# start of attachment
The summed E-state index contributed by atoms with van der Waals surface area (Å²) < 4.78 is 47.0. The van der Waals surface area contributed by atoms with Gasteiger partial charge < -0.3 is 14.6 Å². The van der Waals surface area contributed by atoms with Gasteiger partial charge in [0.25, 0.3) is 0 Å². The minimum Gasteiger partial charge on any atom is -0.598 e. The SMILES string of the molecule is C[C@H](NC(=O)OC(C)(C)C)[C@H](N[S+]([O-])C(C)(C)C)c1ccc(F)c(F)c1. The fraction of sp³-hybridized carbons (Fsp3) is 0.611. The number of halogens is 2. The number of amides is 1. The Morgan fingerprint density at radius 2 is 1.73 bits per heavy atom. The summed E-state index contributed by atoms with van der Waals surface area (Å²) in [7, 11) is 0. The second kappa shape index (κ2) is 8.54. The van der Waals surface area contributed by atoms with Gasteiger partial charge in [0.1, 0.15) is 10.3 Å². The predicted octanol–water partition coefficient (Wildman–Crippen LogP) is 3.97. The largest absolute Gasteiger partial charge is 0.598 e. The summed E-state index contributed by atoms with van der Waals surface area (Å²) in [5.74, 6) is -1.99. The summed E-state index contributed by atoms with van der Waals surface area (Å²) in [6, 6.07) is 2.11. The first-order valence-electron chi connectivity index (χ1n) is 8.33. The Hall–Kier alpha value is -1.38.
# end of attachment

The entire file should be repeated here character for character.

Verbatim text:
The summed E-state index contributed by atoms with van der Waals surface area (Å²) < 4.78 is 47.0. The van der Waals surface area contributed by atoms with Gasteiger partial charge < -0.3 is 14.6 Å². The van der Waals surface area contributed by atoms with Gasteiger partial charge in [0.25, 0.3) is 0 Å². The minimum Gasteiger partial charge on any atom is -0.598 e. The SMILES string of the molecule is C[C@H](NC(=O)OC(C)(C)C)[C@H](N[S+]([O-])C(C)(C)C)c1ccc(F)c(F)c1. The fraction of sp³-hybridized carbons (Fsp3) is 0.611. The number of halogens is 2. The number of amides is 1. The Morgan fingerprint density at radius 2 is 1.73 bits per heavy atom. The summed E-state index contributed by atoms with van der Waals surface area (Å²) in [7, 11) is 0. The second kappa shape index (κ2) is 8.54. The van der Waals surface area contributed by atoms with Gasteiger partial charge in [0.1, 0.15) is 10.3 Å². The predicted octanol–water partition coefficient (Wildman–Crippen LogP) is 3.97. The largest absolute Gasteiger partial charge is 0.598 e. The summed E-state index contributed by atoms with van der Waals surface area (Å²) in [5.74, 6) is -1.99. The summed E-state index contributed by atoms with van der Waals surface area (Å²) in [6, 6.07) is 2.11. The first-order valence-electron chi connectivity index (χ1n) is 8.33. The Hall–Kier alpha value is -1.38.